Is rhetoric simply a fight, or is it part of a feast that is for the good of both the individual and the polis—as a feast is for the sustenance of ourselves, but more importantly, for the communion of a Body, of a community?

Callicles says, “‘Too late for a share in the fight,’ so the saying goes…”

Socrates replies, “Really? Don’t you rather mean too late for the feast?”

The dialogues of Socrates, including this one referenced above, Gorgias, are always anchored in a real, particular situation, lived within a polis, a culture, a political and social body. Gorgias takes place just after Pericles’ death, in the midst of the Peloponnesian War, in the simultaneous glory and twilight that is Athens of around 405 B.C.

As he spoke to Callicles—a young and ambitious man who probably shared the fate of Alcibiades in Sicily during the last hubristic gasps of Athens as she crumbled, a young man in the throes of that kind of ego-idealism recognizable by an easy willingness to say what others only think—Socrates may have been standing outside a taverna, a veranda roofed elegantly by grape vines and wisteria, late at night or in the long, sultry evening of an Athenian summer, in the Plaka nestled below the dramatic rise of stone and cypress groves that culminated in the Acropolis: a fitting, visual, beautiful analogy of profane and sacred.

Laughter of men, scattered like the used plates and half-emptied goblets, the sounds of a disintegrated unity that was the feast, may have drifted out to the young man and the wise man who knew that he knew nothing; Callicles promises Socrates that Gorgias, a rhetorician who has just spoken at the feast, will give him a private “exhibition”; Socrates, instead, asks for a dialectical discussion. And so begins the Gorgias, a discussion of rhetoric, and ultimately, deeply, a continued search for what we all already recognize—deep, almost lost, in our nature—as justice.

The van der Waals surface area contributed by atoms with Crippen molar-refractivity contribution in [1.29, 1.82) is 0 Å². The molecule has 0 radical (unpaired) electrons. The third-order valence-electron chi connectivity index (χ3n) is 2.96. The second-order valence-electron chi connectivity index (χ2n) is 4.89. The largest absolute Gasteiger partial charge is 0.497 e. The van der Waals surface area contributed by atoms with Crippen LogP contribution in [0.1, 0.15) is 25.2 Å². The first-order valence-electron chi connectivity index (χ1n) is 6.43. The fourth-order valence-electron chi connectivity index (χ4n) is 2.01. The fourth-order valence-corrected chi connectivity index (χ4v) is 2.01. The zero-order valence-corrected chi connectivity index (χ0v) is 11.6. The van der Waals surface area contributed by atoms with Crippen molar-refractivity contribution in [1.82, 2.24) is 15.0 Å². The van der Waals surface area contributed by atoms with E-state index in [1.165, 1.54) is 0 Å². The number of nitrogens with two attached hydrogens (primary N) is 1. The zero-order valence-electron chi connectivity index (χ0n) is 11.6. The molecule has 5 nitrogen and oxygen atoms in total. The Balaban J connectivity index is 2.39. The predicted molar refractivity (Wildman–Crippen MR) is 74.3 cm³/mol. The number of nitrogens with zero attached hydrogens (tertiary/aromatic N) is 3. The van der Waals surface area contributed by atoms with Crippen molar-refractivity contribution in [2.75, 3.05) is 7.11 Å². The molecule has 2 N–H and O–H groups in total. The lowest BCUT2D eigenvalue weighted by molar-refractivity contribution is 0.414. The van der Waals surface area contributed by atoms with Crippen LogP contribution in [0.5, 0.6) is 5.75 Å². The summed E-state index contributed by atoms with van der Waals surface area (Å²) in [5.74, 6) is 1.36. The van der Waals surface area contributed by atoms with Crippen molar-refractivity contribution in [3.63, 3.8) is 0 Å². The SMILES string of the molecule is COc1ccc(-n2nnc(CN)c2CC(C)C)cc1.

Socrates is in the awkward position of standing outside the breaking feast in the street, because he is late. Too late? Is he too late to teach the Many, who always seem to mistake what seems good from what actually is wished for, what is actually truly good for both the individual and the polis? Should the rhetoric exercise have been a fight? Is the fact that the young man Callicles thinks of rhetoric as an exhibition of prowess an indication that the war is already lost? Socrates, the good physician that he is, tries to correct him by changing the term: “Don’t you rather mean ‘feast’?” Isn’t rhetoric for the sake of something higher, a techne, an art, meaning that the rhetor understands the sake for which he speaks? Does Callicles understand that if an art, rhetoric should point to justice, and justice itself, an action and a virtue, is done for the sake of the Good, because human beings are meant by nature for this Good, this Beauty, this proton philon, this ultimate for the sake of which everything else is?

Or, is rhetoric simply an eidon, an image, a kind of flattery, a not-real, a “seeming”? Is it just an empeiria, a “knack” that gets results but is not based on understanding, or the order of the cosmos, or that chain of “that for the sake of which” that leads men back to the Proton Philon for which they—and all other things—were made?

Is rhetoric simply a cock-fight, or is it part of a feast that is for the good of both the individual and the polis—as a feast is for the sustenance of ourselves, but more importantly, for the communion of a Body, of a community?